2/2

By Guy Faulconbridge

LONDON (Reuters) -Russia on Wednesday said it was using a new generation of powerful laser weapons in Ukraine to burn up drones, deploying some of Moscow’s secret weapons to counter a flood of Western arms supplied to its former Soviet neighbour.

President Vladimir Putin in 2018 unveiled an array of new weapons including a new intercontinental ballistic missile, underwater nuclear drones, a supersonic weapon and a new laser weapon.

Little is known about the specifics of the new laser weapons. Putin mentioned one called Peresvet, named after a medieval Orthodox warrior monk Alexander Peresvet who perished in mortal combat.

Yury Borisov, the deputy prime minister in charge of military development, told a conference in Moscow that Peresvet was already being widely deployed and it could blind satellites up to 1,500 km above Earth.

He said, though, that there were already more powerful Russian systems than Peresvet that could burn up drones and other equipment. Borisov cited a test on Tuesday which he said had burned up a drone 5 km away within five seconds.

“If Peresvet blinds, then the new generation of laser weapons lead to the physical destruction of the target – thermal destruction, they burn up,” Borisov told Russian state television.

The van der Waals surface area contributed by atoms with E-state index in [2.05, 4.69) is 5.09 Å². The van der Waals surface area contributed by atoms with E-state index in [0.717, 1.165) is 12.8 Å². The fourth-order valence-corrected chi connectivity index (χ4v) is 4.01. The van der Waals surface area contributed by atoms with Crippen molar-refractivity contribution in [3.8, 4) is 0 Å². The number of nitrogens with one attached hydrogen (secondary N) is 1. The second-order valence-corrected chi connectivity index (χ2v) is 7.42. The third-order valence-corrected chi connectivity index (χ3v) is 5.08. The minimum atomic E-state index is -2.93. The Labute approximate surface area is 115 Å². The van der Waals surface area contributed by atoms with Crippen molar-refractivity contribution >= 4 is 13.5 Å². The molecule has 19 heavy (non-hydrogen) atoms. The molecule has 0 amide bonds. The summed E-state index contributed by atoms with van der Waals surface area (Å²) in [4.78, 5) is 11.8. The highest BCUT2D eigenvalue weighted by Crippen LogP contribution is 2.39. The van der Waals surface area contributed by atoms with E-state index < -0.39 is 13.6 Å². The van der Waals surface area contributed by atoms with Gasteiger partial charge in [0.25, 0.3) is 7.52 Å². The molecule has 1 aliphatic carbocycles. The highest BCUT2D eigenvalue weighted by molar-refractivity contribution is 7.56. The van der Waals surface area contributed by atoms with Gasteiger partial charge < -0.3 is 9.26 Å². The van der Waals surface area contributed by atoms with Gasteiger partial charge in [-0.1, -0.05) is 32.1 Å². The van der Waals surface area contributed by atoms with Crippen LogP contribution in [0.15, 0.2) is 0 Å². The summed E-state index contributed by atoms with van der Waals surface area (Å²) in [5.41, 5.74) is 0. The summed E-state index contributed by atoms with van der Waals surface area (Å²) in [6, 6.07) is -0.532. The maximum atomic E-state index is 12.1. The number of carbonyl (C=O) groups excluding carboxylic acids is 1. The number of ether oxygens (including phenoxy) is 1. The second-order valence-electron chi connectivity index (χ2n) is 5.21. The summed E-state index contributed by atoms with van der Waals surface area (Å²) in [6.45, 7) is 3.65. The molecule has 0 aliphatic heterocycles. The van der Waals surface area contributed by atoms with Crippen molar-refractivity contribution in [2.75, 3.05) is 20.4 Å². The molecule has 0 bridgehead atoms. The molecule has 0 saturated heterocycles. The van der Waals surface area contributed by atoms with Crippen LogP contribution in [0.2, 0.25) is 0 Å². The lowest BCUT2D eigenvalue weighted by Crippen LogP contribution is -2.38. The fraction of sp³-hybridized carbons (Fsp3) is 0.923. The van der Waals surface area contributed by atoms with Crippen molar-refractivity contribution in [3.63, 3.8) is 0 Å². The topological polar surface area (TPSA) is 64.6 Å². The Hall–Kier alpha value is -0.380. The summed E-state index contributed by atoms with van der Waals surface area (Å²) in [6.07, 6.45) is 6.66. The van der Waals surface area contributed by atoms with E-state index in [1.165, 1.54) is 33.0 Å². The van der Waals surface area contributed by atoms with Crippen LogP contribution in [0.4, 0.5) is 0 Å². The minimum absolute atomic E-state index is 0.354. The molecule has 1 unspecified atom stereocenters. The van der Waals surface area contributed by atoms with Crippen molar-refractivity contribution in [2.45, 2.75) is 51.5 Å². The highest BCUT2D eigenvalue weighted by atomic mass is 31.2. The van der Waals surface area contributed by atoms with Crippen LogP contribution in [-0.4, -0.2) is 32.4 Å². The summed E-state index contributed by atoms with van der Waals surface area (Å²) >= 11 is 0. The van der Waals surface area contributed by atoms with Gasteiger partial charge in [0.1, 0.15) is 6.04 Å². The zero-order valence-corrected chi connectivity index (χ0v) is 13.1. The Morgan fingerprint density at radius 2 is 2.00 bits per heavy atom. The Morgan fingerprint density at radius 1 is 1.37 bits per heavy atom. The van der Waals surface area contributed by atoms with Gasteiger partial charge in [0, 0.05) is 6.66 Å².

Asked if such weapons were being used in Ukraine, Borisov said: “Yes. The first prototypes are already being used there.” He said the weapon was called “Zadira”.

Almost nothing is publicly known about Zadira but in 2017 Russian media said Russia’s state nuclear corporation, Rosatom, helped develop it as part of a programme to create weapons-based new physical principles, known by the Russian acronym ONFP.

Putin’s Feb. 24 invasion of Ukraine has illustrated the limits of Russia’s post-Soviet conventional armed forces, though he says the “special military operation” is going to plan and will achieve all of Moscow’s aims.